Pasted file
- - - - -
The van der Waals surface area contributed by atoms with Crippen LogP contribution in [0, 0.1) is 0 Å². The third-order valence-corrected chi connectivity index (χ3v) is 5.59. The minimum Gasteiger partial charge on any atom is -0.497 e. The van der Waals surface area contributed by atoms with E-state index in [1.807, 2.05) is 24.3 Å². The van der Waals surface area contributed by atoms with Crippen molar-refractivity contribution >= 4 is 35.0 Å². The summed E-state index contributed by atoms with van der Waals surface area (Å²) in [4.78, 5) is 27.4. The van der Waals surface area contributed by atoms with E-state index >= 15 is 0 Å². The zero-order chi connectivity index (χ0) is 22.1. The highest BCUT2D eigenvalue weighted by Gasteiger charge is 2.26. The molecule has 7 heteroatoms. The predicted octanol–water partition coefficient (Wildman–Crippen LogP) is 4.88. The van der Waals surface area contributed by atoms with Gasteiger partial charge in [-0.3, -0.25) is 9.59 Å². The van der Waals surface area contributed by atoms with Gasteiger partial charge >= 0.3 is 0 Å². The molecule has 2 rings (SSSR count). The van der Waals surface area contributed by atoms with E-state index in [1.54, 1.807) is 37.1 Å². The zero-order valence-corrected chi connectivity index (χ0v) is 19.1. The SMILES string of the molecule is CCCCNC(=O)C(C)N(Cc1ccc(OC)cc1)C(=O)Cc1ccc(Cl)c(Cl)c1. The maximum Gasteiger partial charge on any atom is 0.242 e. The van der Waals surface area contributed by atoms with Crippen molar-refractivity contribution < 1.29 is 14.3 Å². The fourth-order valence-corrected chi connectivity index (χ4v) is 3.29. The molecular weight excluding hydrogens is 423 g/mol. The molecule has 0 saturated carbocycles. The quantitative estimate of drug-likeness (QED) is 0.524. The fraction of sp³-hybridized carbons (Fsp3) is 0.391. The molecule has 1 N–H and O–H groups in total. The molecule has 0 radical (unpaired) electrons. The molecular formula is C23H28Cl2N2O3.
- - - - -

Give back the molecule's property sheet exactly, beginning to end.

The van der Waals surface area contributed by atoms with Crippen LogP contribution in [0, 0.1) is 0 Å². The third-order valence-corrected chi connectivity index (χ3v) is 5.59. The minimum Gasteiger partial charge on any atom is -0.497 e. The van der Waals surface area contributed by atoms with E-state index in [1.807, 2.05) is 24.3 Å². The van der Waals surface area contributed by atoms with Crippen molar-refractivity contribution >= 4 is 35.0 Å². The summed E-state index contributed by atoms with van der Waals surface area (Å²) in [4.78, 5) is 27.4. The van der Waals surface area contributed by atoms with E-state index >= 15 is 0 Å². The zero-order chi connectivity index (χ0) is 22.1. The highest BCUT2D eigenvalue weighted by Gasteiger charge is 2.26. The molecule has 7 heteroatoms. The predicted octanol–water partition coefficient (Wildman–Crippen LogP) is 4.88. The van der Waals surface area contributed by atoms with Gasteiger partial charge in [-0.3, -0.25) is 9.59 Å². The van der Waals surface area contributed by atoms with Gasteiger partial charge >= 0.3 is 0 Å². The molecule has 2 rings (SSSR count). The van der Waals surface area contributed by atoms with E-state index in [1.54, 1.807) is 37.1 Å². The zero-order valence-corrected chi connectivity index (χ0v) is 19.1. The SMILES string of the molecule is CCCCNC(=O)C(C)N(Cc1ccc(OC)cc1)C(=O)Cc1ccc(Cl)c(Cl)c1. The maximum Gasteiger partial charge on any atom is 0.242 e. The van der Waals surface area contributed by atoms with Crippen molar-refractivity contribution < 1.29 is 14.3 Å². The fourth-order valence-corrected chi connectivity index (χ4v) is 3.29. The molecular weight excluding hydrogens is 423 g/mol. The molecule has 0 saturated carbocycles. The quantitative estimate of drug-likeness (QED) is 0.524. The fraction of sp³-hybridized carbons (Fsp3) is 0.391. The molecule has 1 N–H and O–H groups in total. The molecule has 0 radical (unpaired) electrons. The molecular formula is C23H28Cl2N2O3.